Ecclesiastical Misconception #5

Doctor Who travels throughout space and time in something called the TARDIS[1]. If that weren’t marvelous enough, it is actually bigger on the inside than the outside, thanks to the inside existing in another dimension.

Ecclesiastical Misconception #5 is the belief that the church is the opposite, i.e., that we are smaller on the inside than we appear. Certainly, if you were to take a measuring tape, you’d find that the inside dimensions of any building are smaller than the external dimensions, however the church is not a physical building (if the last year or so has taught us anything… it has taught us that!)

We CAN be bigger on the inside than we appear, and yet we continue to make decisions as churches that limit who we let in. There have been times in our history where those limitations have been clearly defined  – including balconies for Blacks and blocking the ordination of women and LGBT folks – but there are other limits that we place upon the church that keep us small. 

Today we limit the church by making choices that favor the preferences of the folks already in our pews. Let’s say your church worships on Sunday mornings at 10 a.m. but you learn that the community outside the doors would prefer worshipping on Sunday nights at 7 p.m.  One argument against starting a second service is that it might “split our community”. Of course, if you consider the folks outside the walls as members of the community, it could be argued that the community is already split into those who attend… and those who don’t. 

We tend to make decisions based on the needs of the existing congregation in part because we know them (because we ARE them). We need those reliable saints that already give of their time, talent, and treasure to continue giving. Why would we choose to jeopardize their offerings? Why should any organization risk the ninety-nine givers to reach out for the one outside the fold who is either a “none” or “done”?[2]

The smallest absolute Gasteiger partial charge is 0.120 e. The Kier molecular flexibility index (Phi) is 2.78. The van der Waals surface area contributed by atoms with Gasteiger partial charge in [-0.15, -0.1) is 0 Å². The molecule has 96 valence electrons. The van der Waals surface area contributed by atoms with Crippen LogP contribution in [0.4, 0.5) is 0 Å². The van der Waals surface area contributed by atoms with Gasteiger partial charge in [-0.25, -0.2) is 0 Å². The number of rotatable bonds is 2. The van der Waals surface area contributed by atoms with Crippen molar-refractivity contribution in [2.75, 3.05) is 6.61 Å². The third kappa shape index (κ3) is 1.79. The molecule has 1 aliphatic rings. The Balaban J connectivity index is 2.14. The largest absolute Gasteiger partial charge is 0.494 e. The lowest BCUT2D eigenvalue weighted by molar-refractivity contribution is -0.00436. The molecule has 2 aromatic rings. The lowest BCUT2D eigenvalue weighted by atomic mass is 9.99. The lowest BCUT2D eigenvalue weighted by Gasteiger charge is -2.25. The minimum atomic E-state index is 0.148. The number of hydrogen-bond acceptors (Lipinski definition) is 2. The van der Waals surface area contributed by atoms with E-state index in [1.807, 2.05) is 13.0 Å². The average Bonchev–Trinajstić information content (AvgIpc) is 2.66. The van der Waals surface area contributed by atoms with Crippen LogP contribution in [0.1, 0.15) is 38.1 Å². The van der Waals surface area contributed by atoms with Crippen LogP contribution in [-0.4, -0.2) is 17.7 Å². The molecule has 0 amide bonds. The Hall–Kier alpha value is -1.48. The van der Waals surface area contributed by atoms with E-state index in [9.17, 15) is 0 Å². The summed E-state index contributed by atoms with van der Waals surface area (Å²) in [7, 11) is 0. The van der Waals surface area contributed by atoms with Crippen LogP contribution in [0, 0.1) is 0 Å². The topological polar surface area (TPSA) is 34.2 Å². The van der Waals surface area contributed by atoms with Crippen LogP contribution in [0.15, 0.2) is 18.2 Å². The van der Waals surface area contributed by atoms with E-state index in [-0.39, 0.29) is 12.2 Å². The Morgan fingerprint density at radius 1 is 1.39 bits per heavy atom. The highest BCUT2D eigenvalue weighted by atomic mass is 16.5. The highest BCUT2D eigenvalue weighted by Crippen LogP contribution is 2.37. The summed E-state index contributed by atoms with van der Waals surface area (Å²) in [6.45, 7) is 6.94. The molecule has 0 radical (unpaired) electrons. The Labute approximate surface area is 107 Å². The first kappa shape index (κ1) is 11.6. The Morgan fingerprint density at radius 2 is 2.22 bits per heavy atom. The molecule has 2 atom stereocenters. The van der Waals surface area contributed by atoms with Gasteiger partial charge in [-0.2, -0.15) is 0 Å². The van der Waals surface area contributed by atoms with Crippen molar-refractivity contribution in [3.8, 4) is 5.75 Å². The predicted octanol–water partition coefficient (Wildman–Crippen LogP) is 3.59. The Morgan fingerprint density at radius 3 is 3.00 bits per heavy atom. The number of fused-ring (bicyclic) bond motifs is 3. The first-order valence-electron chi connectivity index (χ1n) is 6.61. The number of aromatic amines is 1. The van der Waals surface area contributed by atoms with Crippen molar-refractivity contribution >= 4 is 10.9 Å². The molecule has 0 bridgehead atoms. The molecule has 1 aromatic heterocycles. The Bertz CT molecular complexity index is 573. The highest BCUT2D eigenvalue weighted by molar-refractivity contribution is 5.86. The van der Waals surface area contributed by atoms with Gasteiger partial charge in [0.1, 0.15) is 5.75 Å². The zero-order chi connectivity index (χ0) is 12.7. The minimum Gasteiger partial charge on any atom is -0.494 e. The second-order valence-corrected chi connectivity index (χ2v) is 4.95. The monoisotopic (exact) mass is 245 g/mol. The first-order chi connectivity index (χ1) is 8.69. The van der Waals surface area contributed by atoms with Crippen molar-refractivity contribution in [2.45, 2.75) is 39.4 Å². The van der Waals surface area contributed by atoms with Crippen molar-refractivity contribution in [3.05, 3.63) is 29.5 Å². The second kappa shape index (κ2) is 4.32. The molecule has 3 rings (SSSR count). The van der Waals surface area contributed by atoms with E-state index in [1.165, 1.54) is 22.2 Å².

Yes, I know. It doesn’t make sense. It’s foolish. It’s sacrificial. It’s being the church.

When we make decisions based on the existing/giving congregation we are settling for a congregation that is exactly as it appears: smaller on the inside than it is on the outside. When practice the spiritual discipline of asking how our decisions might exclude those outside our inner circle from participating, we can become so much bigger than anyone could have imagined. Even if we end up not changing out time of worship, we may discover our hearts are also a bit bigger than they first appeared as well.


[1] Time And Relative Dimension in Space

[2] “Nones” are those who have no experience of church; “Dones” are those who have had experience within the church and for one reason or another, are DONE with it.

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